Can I feed superfoods to my pets?
Once you realize all of the amazing ways that superfoods benefit your own health, it's only natural to want to share these benefits with your four-legged companions! Sure, it's easy to just open up a pre-packaged bag of pet food, but that's not to say that your pet's â€œchow du jourâ€ can't be enhanced a little further!
Fortunately, you can share some of your favorite nutrient-packed superfoods with your pets, but it's important to understand which ones are pet-friendly and serve their particular needs. Your personal nutritional needs are much different than those of your dog or cat, and some superfoods are actually toxic to them.
Cats are typically much pickier eaters than dogs and have more sensitive stomachs, so it's usually easier to boost doggie kibble with superfoods than cat chow. These are some delicious superfoods that are suitable for dogs, but check with your veterinarian before switching up your pet's diet.
It might surprise you that seaweed and nori are very dog-friendly! Low-sodium, unflavored varieties provide healthy doses of protein, B vitamins, zinc, copper, and chlorophyll. An occasional meal boosted with seaweed is known to enhance immune functioning and metabolism in both dogs and humans. You can read more about the scientific research of seaweed and pet diets on All Natural Pet Care's site.
Wheatgrass is another superfood that has health benefits for both humans and animals. With lots of iron, magnesium, selenium, and vitamins, it's known to help dogs' digestion and blood flow. Using a small amount of concentrated powder to mix into a dog's food is an easy and accessible way to take advantage of wheatgrass's benefits.
One of my all-time favorite superfoods is chia, so it make me happy to know that I can share the love by giving chia seeds to my dog, too. Rich in protein and omega 3 fatty acids, chia seeds are great for dog's coats, and can assist in easing joint inflammation too. Sprinkle a few seeds on you dog's meal for a boost of omega fatty acids, calcium, protein, fiber, and antioxidants.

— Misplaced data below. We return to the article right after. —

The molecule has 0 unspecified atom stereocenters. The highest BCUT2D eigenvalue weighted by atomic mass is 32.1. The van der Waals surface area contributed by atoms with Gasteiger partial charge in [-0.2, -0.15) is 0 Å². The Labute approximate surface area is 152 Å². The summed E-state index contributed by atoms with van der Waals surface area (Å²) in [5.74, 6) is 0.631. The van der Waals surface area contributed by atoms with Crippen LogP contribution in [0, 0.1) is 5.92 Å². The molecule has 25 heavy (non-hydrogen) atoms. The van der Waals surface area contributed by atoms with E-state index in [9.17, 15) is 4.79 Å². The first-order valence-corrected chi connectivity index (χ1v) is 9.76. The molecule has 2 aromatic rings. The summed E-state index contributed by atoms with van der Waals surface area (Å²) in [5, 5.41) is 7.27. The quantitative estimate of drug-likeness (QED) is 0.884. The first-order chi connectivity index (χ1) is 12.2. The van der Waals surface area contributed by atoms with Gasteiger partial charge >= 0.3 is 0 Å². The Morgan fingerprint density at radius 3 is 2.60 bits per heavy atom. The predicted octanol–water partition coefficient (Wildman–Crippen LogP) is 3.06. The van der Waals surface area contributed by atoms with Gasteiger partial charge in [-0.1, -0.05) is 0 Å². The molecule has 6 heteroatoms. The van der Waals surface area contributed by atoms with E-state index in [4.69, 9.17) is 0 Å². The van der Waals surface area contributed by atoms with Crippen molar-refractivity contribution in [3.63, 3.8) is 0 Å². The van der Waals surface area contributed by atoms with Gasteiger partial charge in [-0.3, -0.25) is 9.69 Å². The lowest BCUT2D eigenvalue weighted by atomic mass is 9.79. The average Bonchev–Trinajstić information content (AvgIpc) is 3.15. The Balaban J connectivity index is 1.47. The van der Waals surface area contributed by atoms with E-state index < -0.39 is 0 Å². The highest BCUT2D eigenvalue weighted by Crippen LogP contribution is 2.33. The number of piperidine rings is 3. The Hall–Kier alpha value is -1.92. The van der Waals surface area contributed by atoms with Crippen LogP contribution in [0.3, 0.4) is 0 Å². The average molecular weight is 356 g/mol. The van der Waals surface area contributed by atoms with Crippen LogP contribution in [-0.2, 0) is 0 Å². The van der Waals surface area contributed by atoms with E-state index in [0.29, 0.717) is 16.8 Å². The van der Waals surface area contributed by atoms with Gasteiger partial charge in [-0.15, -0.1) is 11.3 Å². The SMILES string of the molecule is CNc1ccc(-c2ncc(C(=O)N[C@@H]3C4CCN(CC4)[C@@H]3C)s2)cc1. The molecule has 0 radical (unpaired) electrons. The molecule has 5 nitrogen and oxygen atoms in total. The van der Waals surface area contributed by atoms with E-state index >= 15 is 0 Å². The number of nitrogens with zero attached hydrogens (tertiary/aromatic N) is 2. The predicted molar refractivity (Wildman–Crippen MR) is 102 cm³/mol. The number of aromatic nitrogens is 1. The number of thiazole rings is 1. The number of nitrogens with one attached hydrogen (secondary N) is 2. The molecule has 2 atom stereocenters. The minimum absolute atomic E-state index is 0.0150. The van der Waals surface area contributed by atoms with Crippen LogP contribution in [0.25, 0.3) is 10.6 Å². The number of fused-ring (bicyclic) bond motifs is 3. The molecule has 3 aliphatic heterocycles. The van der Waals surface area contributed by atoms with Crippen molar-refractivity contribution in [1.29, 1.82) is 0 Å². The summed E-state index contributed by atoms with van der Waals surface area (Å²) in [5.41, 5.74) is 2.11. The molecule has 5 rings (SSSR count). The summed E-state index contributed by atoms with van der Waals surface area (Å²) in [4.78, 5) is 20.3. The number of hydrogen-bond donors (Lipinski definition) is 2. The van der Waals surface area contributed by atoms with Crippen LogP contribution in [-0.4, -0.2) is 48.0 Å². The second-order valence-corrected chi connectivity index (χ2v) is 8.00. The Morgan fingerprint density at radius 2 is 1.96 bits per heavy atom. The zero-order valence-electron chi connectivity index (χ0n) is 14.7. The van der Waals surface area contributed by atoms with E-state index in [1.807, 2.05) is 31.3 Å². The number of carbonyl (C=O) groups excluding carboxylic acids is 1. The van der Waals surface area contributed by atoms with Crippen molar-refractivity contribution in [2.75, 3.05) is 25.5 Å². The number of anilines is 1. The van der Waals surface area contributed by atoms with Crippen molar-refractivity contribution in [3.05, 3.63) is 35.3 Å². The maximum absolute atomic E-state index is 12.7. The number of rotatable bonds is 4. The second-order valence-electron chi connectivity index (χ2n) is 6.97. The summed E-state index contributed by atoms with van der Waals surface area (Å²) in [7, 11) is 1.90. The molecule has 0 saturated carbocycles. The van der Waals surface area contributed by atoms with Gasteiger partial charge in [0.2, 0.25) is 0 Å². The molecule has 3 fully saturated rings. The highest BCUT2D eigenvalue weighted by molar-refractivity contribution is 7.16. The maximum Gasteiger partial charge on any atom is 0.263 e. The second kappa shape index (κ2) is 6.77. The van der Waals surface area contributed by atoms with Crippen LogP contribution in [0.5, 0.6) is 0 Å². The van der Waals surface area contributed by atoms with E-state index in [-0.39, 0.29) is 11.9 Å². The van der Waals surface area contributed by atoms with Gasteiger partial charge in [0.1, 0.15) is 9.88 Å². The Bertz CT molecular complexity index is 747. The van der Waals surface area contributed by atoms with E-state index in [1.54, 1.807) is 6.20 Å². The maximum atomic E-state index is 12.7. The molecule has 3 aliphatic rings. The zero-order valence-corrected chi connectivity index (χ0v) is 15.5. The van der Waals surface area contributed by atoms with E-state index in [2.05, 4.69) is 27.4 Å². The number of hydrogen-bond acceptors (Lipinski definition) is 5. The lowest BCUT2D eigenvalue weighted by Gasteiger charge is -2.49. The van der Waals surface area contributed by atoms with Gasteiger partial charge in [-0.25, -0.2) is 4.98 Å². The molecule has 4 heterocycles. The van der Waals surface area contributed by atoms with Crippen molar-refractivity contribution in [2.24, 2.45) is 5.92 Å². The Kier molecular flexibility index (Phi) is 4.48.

Kale can be fed to most dogs unless they suffer from kidney or bladder problems. Packed with vitamins A, E, C, and antioxidants, it's a detoxifying superfood for both you and your dog. The Bark magazine has a fun recipe for dog-sized baked kale frittatas that's worth a try!
Carrots make healthy, low calorie â€œtreat alternativesâ€ for dogs, especially while training. Most dogs love their sweet and crunchy taste, and they're packed with beta-carotene to boost eyesight and prevent heart problems.
Speaking of being packed with beta-carotene, goji berries offer a nice boost for dogs, and are known to prevent the growth of cancer cells and lower cholesterol. Do note that although goji berries somewhat resemble red raisins, goji berries are generally safe for dogs, while raisins are not. You can give your pup a couple berries in place of processed treats to reward him for good behavior, or you can can soak the berries in water for a bit to make them more digestible.
It's no secret that dogs love pumpkin, and the organic, sugar-free variety helps keep your dog's digestive tract working well. Raw pumpkin seeds are called pepitas and make great treats for dogs. These tiny seeds are especially beneficial for older pups that have arthritis and joint inflammation.
Never Give These Superfoods to Pets
Not all superfoods are pet-friendly, and some can actually be toxic to your pet. Even if you swear by these nutritious superfoods in your own diet, keep them out of reach from your pets at all times.
â€¢ Macadamia nuts